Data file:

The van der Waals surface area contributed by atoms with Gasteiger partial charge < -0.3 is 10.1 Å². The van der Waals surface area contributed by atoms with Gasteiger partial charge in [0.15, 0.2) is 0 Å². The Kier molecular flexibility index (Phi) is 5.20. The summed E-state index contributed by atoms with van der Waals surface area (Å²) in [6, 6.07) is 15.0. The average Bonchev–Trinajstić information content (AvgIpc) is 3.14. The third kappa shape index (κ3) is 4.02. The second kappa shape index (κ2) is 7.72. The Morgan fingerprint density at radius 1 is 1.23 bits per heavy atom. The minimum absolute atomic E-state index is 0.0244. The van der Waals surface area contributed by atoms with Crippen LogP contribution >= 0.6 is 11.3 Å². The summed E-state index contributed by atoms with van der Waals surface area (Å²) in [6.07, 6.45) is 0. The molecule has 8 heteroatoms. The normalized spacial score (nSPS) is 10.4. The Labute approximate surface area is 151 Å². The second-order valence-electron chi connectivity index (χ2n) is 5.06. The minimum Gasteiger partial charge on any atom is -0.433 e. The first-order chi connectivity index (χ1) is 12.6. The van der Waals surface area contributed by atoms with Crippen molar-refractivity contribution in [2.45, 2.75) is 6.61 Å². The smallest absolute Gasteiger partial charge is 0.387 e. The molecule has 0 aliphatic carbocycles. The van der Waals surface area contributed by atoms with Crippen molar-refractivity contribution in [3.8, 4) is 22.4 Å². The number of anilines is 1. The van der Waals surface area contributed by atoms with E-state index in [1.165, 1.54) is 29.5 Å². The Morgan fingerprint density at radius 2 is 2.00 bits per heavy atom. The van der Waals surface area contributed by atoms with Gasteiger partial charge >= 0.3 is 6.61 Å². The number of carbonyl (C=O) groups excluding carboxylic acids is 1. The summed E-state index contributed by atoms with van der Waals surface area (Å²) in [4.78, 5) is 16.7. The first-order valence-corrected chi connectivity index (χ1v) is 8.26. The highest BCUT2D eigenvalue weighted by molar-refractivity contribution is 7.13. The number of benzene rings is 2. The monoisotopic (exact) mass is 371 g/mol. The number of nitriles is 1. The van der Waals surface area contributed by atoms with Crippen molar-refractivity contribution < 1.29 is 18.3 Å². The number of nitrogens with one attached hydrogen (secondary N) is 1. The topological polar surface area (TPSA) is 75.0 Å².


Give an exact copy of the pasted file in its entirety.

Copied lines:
The van der Waals surface area contributed by atoms with Gasteiger partial charge < -0.3 is 10.1 Å². The van der Waals surface area contributed by atoms with Gasteiger partial charge in [0.15, 0.2) is 0 Å². The Kier molecular flexibility index (Phi) is 5.20. The summed E-state index contributed by atoms with van der Waals surface area (Å²) in [6, 6.07) is 15.0. The average Bonchev–Trinajstić information content (AvgIpc) is 3.14. The third kappa shape index (κ3) is 4.02. The second kappa shape index (κ2) is 7.72. The Morgan fingerprint density at radius 1 is 1.23 bits per heavy atom. The minimum absolute atomic E-state index is 0.0244. The van der Waals surface area contributed by atoms with Crippen LogP contribution >= 0.6 is 11.3 Å². The summed E-state index contributed by atoms with van der Waals surface area (Å²) in [6.07, 6.45) is 0. The molecule has 8 heteroatoms. The normalized spacial score (nSPS) is 10.4. The Labute approximate surface area is 151 Å². The second-order valence-electron chi connectivity index (χ2n) is 5.06. The minimum Gasteiger partial charge on any atom is -0.433 e. The first-order chi connectivity index (χ1) is 12.6. The van der Waals surface area contributed by atoms with Crippen molar-refractivity contribution in [2.45, 2.75) is 6.61 Å². The smallest absolute Gasteiger partial charge is 0.387 e. The molecule has 0 aliphatic carbocycles. The van der Waals surface area contributed by atoms with Crippen molar-refractivity contribution in [3.8, 4) is 22.4 Å². The number of anilines is 1. The van der Waals surface area contributed by atoms with E-state index in [1.165, 1.54) is 29.5 Å². The Morgan fingerprint density at radius 2 is 2.00 bits per heavy atom. The van der Waals surface area contributed by atoms with Gasteiger partial charge >= 0.3 is 6.61 Å². The number of carbonyl (C=O) groups excluding carboxylic acids is 1. The summed E-state index contributed by atoms with van der Waals surface area (Å²) in [4.78, 5) is 16.7. The first-order valence-corrected chi connectivity index (χ1v) is 8.26. The highest BCUT2D eigenvalue weighted by molar-refractivity contribution is 7.13. The number of benzene rings is 2. The monoisotopic (exact) mass is 371 g/mol. The number of nitriles is 1. The van der Waals surface area contributed by atoms with Crippen molar-refractivity contribution < 1.29 is 18.3 Å². The number of nitrogens with one attached hydrogen (secondary N) is 1. The topological polar surface area (TPSA) is 75.0 Å².